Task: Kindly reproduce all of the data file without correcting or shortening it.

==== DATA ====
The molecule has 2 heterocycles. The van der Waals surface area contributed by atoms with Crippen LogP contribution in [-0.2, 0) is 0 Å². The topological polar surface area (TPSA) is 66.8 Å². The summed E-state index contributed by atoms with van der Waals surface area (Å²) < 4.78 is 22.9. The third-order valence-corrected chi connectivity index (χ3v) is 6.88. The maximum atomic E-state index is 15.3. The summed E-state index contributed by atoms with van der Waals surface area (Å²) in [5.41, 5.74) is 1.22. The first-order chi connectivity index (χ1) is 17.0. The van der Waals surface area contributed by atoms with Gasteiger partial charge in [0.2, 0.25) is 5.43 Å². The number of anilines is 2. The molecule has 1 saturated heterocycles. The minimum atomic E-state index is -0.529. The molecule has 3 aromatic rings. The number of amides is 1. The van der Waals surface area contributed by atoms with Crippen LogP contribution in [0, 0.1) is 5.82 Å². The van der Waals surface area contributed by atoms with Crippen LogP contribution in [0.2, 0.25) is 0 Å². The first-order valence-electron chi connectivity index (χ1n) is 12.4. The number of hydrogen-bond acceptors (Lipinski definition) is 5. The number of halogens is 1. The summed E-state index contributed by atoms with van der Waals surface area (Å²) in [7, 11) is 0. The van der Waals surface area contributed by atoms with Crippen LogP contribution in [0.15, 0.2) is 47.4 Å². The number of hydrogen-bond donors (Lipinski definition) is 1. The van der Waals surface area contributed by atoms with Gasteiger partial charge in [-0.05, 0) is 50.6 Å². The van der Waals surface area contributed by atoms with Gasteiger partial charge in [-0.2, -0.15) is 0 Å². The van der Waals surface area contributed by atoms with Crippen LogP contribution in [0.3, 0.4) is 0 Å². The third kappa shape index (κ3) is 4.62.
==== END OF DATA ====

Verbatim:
The molecule has 2 heterocycles. The van der Waals surface area contributed by atoms with Crippen LogP contribution in [-0.2, 0) is 0 Å². The topological polar surface area (TPSA) is 66.8 Å². The summed E-state index contributed by atoms with van der Waals surface area (Å²) < 4.78 is 22.9. The third-order valence-corrected chi connectivity index (χ3v) is 6.88. The maximum atomic E-state index is 15.3. The summed E-state index contributed by atoms with van der Waals surface area (Å²) in [5.41, 5.74) is 1.22. The first-order chi connectivity index (χ1) is 17.0. The van der Waals surface area contributed by atoms with Gasteiger partial charge in [0.2, 0.25) is 5.43 Å². The number of anilines is 2. The molecule has 1 saturated heterocycles. The minimum atomic E-state index is -0.529. The molecule has 3 aromatic rings. The number of amides is 1. The van der Waals surface area contributed by atoms with Crippen LogP contribution in [0, 0.1) is 5.82 Å². The van der Waals surface area contributed by atoms with Crippen LogP contribution in [0.2, 0.25) is 0 Å². The first-order valence-electron chi connectivity index (χ1n) is 12.4. The number of hydrogen-bond acceptors (Lipinski definition) is 5. The number of halogens is 1. The summed E-state index contributed by atoms with van der Waals surface area (Å²) in [7, 11) is 0. The van der Waals surface area contributed by atoms with Crippen LogP contribution in [0.15, 0.2) is 47.4 Å². The number of hydrogen-bond donors (Lipinski definition) is 1. The van der Waals surface area contributed by atoms with Gasteiger partial charge in [-0.05, 0) is 50.6 Å². The van der Waals surface area contributed by atoms with Gasteiger partial charge in [-0.2, -0.15) is 0 Å². The van der Waals surface area contributed by atoms with Crippen LogP contribution in [0.3, 0.4) is 0 Å². The third kappa shape index (κ3) is 4.62.